Unlike most sports movies where the viewer is spending about two-thirds of the movie trying to figure out who all the characters are, "Lights" actually does a good job in identifying all the characters. For example, you will know who "Boobie" Miles is (the Panthers' star running back) right when the movie starts. Another unique thing about "Lights" is that when watching, it feels like the viewer is watching a documentary, because movie does a great job on including detail on the attitude the town and players carry throughout the story and highlights from EVERY game are shown (something that never happens in sports movies).

The characters in "Lights" make the movie great, especially "Boobie" Miles (played by Derek Luke). Boobie is not only the best runner on the team, he is probably the best running back in the state. On one play, he broke three tackles and burned two other defenders. The only thing that faster than his legs is...his mouth. He makes Terrell Owens and Freddie Mitchell look modest. Whenever a member of the media talks to him, he proclaims that he is God gift to football and how God made Boobie beautiful and all that junk. When asked about his grades he replies "I'm an athlete, I make straight A's". Boobie is obviously not smart, when he was reading one of his recruitment letters from the University of Southern California, he sounded like a five-year old. Football and his uncle L.V. are the only two things that Boobie has going for him.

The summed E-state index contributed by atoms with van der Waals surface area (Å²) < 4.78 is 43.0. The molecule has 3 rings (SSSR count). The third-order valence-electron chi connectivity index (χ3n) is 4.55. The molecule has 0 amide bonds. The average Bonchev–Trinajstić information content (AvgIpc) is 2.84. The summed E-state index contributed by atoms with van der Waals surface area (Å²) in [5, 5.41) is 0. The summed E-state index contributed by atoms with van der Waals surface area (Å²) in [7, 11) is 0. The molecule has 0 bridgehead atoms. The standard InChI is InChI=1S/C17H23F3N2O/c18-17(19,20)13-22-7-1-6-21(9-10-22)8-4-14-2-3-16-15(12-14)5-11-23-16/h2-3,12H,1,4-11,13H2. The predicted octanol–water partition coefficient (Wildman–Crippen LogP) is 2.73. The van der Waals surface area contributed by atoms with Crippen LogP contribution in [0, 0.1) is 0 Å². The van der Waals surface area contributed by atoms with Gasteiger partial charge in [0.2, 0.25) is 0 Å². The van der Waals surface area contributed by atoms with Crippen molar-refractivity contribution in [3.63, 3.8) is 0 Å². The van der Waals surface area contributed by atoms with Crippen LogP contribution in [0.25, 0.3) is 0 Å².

The main character of the movie is Coach Gary Carter (played by Billie Bob Thornton). Coach Carter's job is not an easy one. Throughout the movie, he is constantly bugged by boosters and supports telling him that he should imply this scheme or this player should play this position, Coach Carter just ignores them, but he knows that expectations are very high in Odessa (especially if they are the favorites to go the Texas Bowl).